Why Vatican II is Important: Number 1 in Our Series on Vatican II

St John XXIII announces Vatican II:
Gaudet mater ecclesia!

In our first installment of our series of talks on Vatican II, we talk about why this council is so important to the life of the Church, and why it is crucial that we understand how interpretive questions really influence everything in the life of the Church.

Remember to check back next Monday after 6p EST for our next installment!

Vatican II: the Challenge and the Promise

Many of the debates which are going on in the Catholic Church today have as their root the interpretation of Vatican II, the last ecumenical council.  Yet, how many people have really delved into Vatican II, into the texts themselves, the theological and historical context of the Council, and the thorny questions of its interpretation.  At my parish, Prince of Peace in Taylors, SC, we just finished a series on Vatican II.  Often church musicians need resources to learn more, not just about the liturgical and musical questions which effect their daily life, but also the theological background around which some of those questions must be considered.

For the next seven Mondays, each week we offer a link to a talk given by me about Vatican II on the following topics, along with the discussion afterwards:

 Why Vatican II is Important
Ecumenical Councils
Sacrosanctum concilium
Lumen gentium
Dei verbum
Gaudium et spes
Fifty-One Years After the Council: Now What?
This series may be many things, but it will not be dull!  Make sure to check back every Monday evening as we go through these topics together!  Every Monday for the next seven Mondays, at 6pm EST, the new talks will be posted. We hope this will encourage great debate and desire for further study!

On Liturgical Customaries for Seminaries: An Example of Mutual Enrichment from the Anglican Patrimony

Easter Vigil from Nashotah House

One of the more rarified genres of liturgical arcana from the first part of the last century was the category of books in English for seminarians that introduced them to the complex world of Mass, Divine Office and devotions within the context of a spiritual and theological ethos.  It is clear that, as younger seminarians struggled to learn Latin, and comprehensive education in classical languages became thinner, seminarians needed a guide to absorb the Roman liturgical tradition as immediately and effectively as possible.  This entire genre of literature disappeared almost completely after Vatican II, as seminaries rode the wave of incessant liturgical experimentation that crashed upon the rest of the Church.  As I think about those books, I am reminded of Hyacinthe Cormier’s Instructions for Novices of the Dominican Order.  This genre of literature explained, in what seems to us now to be mind-numbing detail, all of the observances of the daily life of a cleric or religious.  But these works did so with the knowledge that developing the habit of external observances does have its effect on the soul.  While it may be true that the habit does not make the monk, there is a wisdom, which has unfortunately passed on, that what we do with the body does give a form to the soul, and can lead it, with proper dispositions of the soul formed by the development of the intellect, to virtue and to holiness.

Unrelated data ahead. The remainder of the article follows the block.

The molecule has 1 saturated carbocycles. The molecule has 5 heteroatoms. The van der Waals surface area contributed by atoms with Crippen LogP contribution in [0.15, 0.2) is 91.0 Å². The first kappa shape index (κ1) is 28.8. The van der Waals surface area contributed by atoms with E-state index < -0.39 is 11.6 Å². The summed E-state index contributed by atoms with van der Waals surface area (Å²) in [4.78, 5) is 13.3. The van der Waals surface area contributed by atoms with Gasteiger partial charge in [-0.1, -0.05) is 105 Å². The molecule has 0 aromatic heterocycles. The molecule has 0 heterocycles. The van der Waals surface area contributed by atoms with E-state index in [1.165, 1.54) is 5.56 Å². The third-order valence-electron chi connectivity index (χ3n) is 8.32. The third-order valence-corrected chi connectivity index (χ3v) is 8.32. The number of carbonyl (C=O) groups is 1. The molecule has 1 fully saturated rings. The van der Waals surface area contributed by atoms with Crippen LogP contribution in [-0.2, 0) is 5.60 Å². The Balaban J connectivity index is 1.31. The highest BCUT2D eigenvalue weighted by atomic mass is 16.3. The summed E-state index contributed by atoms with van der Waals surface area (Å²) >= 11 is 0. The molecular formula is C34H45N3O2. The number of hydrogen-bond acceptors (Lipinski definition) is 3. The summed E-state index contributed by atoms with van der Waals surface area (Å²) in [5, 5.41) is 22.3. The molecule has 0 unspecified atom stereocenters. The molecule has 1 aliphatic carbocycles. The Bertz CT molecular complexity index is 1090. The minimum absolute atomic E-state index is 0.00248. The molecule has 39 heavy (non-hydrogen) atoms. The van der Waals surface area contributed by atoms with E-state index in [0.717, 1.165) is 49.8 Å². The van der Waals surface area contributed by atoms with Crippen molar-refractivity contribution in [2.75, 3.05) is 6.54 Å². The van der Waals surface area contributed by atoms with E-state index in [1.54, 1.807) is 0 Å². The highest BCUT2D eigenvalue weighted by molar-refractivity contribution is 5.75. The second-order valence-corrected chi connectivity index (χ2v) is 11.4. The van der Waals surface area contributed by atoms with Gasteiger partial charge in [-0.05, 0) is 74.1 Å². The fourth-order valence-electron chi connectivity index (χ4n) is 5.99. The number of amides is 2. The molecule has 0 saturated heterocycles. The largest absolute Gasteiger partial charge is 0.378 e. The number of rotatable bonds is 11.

I am told that nowadays some seminaries have attempted more precise handbooks of behavior in church and seminary, general rules of life.  I have not seen any of them myself.  In my day in the Pontifical Roman Major Seminary, everything from etiquette at table to liturgical decorum and expectations of clerical dress were all kind of an oral tradition that was passed from superiors to seminarians in the form of peer pressure to conform, rather than in any manual.
While it is true that many seminarians now have access to a sound formation in liturgical theology that may have been lacking in some places in a pre-Vatican II Church that exalted rubricism over the reason behind the rubrics, they may not always have very clear instructions as to how to behave in church and how to execute the ceremonies of the Mass.  Too many seminaries today find themselves burdened with faculty who are of various opinions about the way everything from Vespers to clerical vests should be done, as well as seminarians, at various stages of intelligence and formation, adding their voices to the din.  In many places, an uneasy house “tradition” begins to coalesce as faculty, seminarians and musical staff come to uneasy and highly provisional agreements on how to do things.  And then seminarians find themselves at the mercy of formators who are not in agreement among themselves, and then float in and out of houses of formation, leaving behind echoes of struggles over the very things that should be a part of the formative process.  In American seminaries, the pretense at giving seminarians a “voice” in matters liturgical then creates another layer of constantly changing expectations of every aspect of the liturgical life of a seminary formation house.